13. Evidence accumulation for spatial reasoning

    Science.gov (United States)

    Matsuyama, T.; Hwang, V. S. S.; Davis, L. S.

    1984-01-01

    The evidence accumulation proces of an image understanding system is described enabling the system to perform top-down(goal-oriented) picture processing as well as bottom-up verification of consistent spatial relations among objects.

  14. History of Plant Phenological Observation in Hungary and Plans for Renewal of System to detect Evidence of the Climate Change

    Science.gov (United States)

    Hunkar, M.; Dunkel, Z.

    2009-04-01

    The first plant protection warning was issued 1760 by the Senate of the Town of Debrecen concerning the destruction of caterpillar's nest. In the middle of the 19th century the first responsible Hungarian Government issued a note in which the minister takes measurements for the phytosanitary safety of agricultural products. Though Hungary had not got independent institutional system for plant protection at the end of the 19th c., still in the middle of the 1870s, the territory of the country was protected with harmonised quarantine measures from the introduction of Colorado beetle. A new era started both in Europe and in Hungary with the devastation caused by Phylloxera vastatrix in vineyards. In 1876, the Act 29 definitely specified the measures to be taken for preventing the spread of the pest and the damages caused by it; and it was proclaimed in both Chambers of the Parliament. This incident resulted basically in the launching for the establishment of an independent plant protection institution. In l880, the National Committee on Phylloxera, then in 1881, the National Experimental Station for Phylloxera was set up, this latter considered as the first nucleus of the Hungarian plant protection organisation. The international plant protection convention, concluded in 1929 and signed by our country, had a great role in the history of the development of the plant protection organisation. Hungary agreed to establish an official plant protection organization which should consist of a plant protection service and a research institute. In compliance with the Ministerial Decree 49.000/1932 the Hungarian Plant Protection Service was set up which can now be taken for the first organisation of the uniform national plant protection administration system. Plant protection stations were established in 1954. The plant phenological observation network was run by the plant protection administration but financially was maintained by OMSZ therefore the main aim of the phenological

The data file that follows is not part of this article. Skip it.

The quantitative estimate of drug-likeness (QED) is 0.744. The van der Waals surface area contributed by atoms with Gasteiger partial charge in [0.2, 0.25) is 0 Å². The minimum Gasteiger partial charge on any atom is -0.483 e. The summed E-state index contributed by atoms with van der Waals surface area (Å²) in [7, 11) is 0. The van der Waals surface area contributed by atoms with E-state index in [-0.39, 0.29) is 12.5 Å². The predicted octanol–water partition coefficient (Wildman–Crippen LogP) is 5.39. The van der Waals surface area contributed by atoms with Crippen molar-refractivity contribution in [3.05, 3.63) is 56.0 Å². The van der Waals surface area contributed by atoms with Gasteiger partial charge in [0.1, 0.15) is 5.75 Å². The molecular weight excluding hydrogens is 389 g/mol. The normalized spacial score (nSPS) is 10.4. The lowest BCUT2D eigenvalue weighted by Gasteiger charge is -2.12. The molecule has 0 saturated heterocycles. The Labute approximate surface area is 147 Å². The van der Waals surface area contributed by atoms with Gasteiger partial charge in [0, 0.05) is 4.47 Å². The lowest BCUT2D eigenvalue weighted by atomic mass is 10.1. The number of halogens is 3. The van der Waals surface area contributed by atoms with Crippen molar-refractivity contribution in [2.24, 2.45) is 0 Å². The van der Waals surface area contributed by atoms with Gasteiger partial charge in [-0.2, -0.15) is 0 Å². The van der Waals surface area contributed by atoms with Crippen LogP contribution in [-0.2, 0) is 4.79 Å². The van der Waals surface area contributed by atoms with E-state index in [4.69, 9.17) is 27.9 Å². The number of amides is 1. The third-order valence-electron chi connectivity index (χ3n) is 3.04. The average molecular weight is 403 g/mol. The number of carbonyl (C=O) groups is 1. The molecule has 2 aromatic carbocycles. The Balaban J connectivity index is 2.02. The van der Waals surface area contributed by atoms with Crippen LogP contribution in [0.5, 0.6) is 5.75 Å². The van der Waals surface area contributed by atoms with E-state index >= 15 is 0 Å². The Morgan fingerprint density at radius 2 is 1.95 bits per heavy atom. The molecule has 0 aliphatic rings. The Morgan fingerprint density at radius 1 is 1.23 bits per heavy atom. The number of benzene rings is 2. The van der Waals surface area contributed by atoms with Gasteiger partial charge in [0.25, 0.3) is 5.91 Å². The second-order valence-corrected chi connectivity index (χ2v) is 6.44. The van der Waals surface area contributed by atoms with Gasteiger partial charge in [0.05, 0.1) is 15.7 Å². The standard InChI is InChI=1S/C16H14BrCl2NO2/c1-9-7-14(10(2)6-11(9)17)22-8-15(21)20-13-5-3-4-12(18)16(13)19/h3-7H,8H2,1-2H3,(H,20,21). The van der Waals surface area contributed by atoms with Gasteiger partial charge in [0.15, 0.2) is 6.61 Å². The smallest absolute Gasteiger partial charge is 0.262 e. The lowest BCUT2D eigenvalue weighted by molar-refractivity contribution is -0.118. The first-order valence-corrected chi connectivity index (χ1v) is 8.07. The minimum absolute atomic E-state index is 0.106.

15. Biometric System Vulnerability as a Compromising Factor for Integrity of Chain of Custody and Admissibility ofDigitalEvidence in Court of Justice: Analysis and Improvement Proposal

    Directory of Open Access Journals (Sweden)

    Zoran Cosic

    2014-06-01